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Why Mentoring Matters Monday Night & Every Night
Jabari Hearn, SVP of Marketing & Entertainment at Westbrook Media

As a kid growing up in Chicago, Jabari Hearn dreamed of creating Nike commercials — ones that could rival the icon spots the brand produced with Michael Jordan, his childhood idol. Years later, Hearn would get that chance when he started working for Nike in senior-level marketing roles. Hearn, now SVP of Marketing and Entertainment at Westbrook Media, says the guidance of a mentor, a fellow Black executive at the company, was a turning point in his career. The relationship helped him excel. Now, he’s giving back to other marketers of color through Monday Night Mentorship, a membership network and career accelerant for marketers of color co-founded by Hearn. In this episode, Hearn shares the key things mentors and mentees must do to get the most out of their relationship, and how organizations can use mentorship to transform DEI (Diversity, Equity and Inclusion) into DIME (Diversity, Inclusion, Mentorship, and Equity).

Jabari Hearn, SVP of Marketing & Entertainment at Westbrook Media

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Show Notes

Samir Bakhru:

Welcome to the Future Fountain, a podcast series dedicated to conversations about the tech ecosystem. Brought to you by Orrick and the NYU Future Labs. I’m Samir Bakhru and we are thrilled to have as our guest today Jabari Hearn, who is the senior vice president of marketing and entertainment of Westbrook Media and a revolutionary marketer. The topic of today’s conversation is mentorship, and Jabari has recently founded a new organization call Monday Night Mentorship, whose mission is to accelerate the advancement and impact of marketers of color. Jabari, welcome. Thank you for joining us. We’re super excited to have you, so let’s dive in. I think first and foremost, please tell us about your career path. Where did you start? How did you end up at Westbrook working with Will and Jada Pinkett-Smith?

Jabari Hearn:

Right on. I’ve been doing this for a little while – I think now 26 years, so a fairly long career path, and I’ll try to not bore everyone to tears with it. But I’m just an only child from Chicago who modeled himself after Michael Jordan like probably every young Black kid in Chicago, probably every kid in Chicago, during the Michael Jordan time.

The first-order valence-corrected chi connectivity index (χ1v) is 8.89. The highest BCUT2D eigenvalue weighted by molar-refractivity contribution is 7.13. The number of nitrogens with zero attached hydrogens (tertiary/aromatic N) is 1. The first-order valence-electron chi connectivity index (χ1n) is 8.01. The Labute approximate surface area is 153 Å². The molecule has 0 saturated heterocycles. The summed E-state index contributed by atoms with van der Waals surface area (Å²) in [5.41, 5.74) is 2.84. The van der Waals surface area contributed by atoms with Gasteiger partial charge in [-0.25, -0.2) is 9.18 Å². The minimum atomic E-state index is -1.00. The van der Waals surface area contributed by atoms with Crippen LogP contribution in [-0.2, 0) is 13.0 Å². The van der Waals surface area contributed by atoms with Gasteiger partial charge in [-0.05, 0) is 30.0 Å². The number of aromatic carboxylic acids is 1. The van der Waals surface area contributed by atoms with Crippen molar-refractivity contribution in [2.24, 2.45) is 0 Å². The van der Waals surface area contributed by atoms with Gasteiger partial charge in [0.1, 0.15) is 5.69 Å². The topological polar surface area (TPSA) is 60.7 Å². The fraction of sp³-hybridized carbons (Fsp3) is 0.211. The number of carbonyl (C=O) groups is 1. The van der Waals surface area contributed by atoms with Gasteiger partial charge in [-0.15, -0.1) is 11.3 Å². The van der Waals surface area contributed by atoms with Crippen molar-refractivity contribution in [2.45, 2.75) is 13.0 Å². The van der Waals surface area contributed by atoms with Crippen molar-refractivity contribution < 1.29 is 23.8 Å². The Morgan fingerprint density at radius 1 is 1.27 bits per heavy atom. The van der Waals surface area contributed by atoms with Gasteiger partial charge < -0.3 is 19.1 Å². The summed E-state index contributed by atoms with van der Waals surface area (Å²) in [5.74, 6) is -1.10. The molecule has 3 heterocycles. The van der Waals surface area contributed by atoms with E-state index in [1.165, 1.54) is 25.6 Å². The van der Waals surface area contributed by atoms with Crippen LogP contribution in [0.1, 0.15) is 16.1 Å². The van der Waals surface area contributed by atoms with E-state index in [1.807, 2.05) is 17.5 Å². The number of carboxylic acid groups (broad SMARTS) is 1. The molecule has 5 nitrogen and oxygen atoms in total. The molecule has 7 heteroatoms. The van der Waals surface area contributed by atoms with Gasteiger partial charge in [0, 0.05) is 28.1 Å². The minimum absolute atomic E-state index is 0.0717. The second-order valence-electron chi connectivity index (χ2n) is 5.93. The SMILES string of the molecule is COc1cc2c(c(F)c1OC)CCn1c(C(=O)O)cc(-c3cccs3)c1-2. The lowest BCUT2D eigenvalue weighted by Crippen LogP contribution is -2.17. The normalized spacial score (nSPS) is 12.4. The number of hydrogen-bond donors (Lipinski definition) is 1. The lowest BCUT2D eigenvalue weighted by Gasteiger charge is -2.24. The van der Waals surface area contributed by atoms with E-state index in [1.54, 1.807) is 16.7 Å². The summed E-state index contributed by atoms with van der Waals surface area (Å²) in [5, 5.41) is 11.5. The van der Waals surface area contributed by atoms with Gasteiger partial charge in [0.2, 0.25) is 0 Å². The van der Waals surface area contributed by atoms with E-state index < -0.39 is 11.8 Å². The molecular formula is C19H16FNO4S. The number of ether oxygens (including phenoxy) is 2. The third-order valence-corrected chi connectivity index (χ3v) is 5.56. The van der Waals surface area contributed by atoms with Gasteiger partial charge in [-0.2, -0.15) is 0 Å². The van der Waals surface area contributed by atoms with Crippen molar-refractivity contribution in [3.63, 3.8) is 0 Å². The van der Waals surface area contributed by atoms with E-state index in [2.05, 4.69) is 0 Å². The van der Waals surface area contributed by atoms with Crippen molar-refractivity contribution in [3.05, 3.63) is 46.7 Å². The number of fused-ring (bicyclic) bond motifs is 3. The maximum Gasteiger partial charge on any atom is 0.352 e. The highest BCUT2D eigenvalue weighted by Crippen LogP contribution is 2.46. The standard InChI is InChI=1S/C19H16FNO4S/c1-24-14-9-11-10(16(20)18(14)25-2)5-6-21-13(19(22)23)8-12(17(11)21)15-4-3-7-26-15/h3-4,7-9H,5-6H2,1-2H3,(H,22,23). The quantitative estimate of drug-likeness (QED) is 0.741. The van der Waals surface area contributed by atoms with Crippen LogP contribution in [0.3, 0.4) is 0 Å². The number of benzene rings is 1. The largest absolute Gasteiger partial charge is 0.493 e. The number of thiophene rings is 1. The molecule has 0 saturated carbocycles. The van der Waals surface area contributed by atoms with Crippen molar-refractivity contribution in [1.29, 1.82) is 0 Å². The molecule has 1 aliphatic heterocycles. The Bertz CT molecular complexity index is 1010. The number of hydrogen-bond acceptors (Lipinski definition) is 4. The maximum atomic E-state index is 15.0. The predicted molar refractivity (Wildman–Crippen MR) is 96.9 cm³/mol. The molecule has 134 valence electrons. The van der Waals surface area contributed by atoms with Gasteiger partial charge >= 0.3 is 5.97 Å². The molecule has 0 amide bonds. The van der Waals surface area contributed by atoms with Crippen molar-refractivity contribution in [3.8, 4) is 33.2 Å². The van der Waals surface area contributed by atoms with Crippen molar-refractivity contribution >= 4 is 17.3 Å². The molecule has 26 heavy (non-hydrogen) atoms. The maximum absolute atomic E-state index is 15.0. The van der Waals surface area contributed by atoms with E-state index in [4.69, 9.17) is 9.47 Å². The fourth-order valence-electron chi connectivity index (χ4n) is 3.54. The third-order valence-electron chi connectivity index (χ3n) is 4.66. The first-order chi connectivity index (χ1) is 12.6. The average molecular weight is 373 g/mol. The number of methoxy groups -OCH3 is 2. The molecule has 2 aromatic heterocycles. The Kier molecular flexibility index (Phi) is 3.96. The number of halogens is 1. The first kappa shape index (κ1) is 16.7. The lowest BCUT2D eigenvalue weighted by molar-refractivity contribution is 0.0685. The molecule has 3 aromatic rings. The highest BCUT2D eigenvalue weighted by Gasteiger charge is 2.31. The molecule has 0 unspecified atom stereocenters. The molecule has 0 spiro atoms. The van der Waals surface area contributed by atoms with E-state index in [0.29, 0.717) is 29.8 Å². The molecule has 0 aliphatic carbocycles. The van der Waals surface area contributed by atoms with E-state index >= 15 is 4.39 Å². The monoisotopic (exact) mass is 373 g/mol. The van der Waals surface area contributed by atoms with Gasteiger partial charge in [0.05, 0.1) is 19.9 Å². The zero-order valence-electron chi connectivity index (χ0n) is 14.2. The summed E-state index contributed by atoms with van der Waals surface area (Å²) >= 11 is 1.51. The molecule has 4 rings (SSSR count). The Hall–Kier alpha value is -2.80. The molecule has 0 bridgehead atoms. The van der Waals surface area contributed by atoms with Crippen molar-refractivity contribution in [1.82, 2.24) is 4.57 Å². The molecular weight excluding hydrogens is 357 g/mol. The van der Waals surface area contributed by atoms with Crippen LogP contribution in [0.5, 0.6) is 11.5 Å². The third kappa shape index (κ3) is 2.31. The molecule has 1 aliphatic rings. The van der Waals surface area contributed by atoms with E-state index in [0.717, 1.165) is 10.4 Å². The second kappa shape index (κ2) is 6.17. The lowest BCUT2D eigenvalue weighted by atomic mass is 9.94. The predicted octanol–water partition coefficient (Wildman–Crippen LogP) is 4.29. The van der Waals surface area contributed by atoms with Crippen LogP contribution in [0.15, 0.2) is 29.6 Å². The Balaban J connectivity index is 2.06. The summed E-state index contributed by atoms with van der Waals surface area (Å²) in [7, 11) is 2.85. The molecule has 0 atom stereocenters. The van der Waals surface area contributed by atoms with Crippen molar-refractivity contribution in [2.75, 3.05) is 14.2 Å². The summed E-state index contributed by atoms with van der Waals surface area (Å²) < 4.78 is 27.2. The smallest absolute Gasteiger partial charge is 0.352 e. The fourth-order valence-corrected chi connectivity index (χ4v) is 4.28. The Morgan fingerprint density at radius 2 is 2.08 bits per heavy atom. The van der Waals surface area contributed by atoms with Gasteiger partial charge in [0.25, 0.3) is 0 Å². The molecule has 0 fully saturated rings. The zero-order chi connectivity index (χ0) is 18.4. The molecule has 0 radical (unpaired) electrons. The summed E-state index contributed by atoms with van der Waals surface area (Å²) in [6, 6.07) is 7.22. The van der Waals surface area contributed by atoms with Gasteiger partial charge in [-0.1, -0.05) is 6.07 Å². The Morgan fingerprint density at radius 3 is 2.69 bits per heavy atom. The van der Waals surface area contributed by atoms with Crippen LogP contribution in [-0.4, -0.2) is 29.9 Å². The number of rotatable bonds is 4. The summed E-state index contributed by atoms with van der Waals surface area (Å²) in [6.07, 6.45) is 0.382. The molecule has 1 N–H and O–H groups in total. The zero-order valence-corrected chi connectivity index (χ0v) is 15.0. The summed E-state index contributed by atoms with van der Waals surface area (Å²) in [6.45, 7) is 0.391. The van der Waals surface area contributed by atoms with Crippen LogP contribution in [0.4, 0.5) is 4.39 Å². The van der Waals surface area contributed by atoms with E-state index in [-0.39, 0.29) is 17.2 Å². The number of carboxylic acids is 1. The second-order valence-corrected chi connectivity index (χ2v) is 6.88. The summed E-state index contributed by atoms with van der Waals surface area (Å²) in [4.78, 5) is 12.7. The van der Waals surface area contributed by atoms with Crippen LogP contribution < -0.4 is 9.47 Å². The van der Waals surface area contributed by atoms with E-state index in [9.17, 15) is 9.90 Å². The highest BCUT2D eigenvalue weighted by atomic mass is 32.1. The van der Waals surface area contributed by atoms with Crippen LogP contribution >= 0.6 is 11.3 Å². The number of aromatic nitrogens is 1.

Samir:

Every kid everywhere. {Laughter}

Jabari:

Exactly. I always envisioned myself doing Nike commercials. I loved seeing Michael Jordan float through the air. The energy, the emotion that they put into the storytelling just really swept me up as a kid. And as a young kid in Chicago, that came to life also through posters. You know, I had my every part of my bedroom filled with Nike posters and Michael Jordan posters, so I was surrounded by the world of advertising really, really early on and in love with it. And so when I got the chance to get a basketball scholarship to Southern Methodist, I knew that my degree was going to be in advertising. So I left SMU. Unfortunately, not a great basketball career, but did have a...

Samir:

Made it farther than most of us. {Laughter}

Jabari:

Very true, I can’t complain. I didn’t have to pay for school, but definitely left with some great memories and a degree in advertising, which propelled me right into the advertising industry. And, at that time, being the only African American around town was a benefit to me. One of my first calls was from Wieden+Kennedy in Portland, Oregon, and they were looking for somebody who understood youth culture, who understood basketball, and who understood advertising. And youth culture at that time was really transforming into – it was really Black culture that was really taking over, urban culture that was really taking over. So I was able to have a unique perspective in the all-white ad agencies, these all sort of middle-aged white male agencies, because brands were trying to talk to this newfound audience, and so…

Samir:

Right. They were changing, right? It was pretty...

Jabari: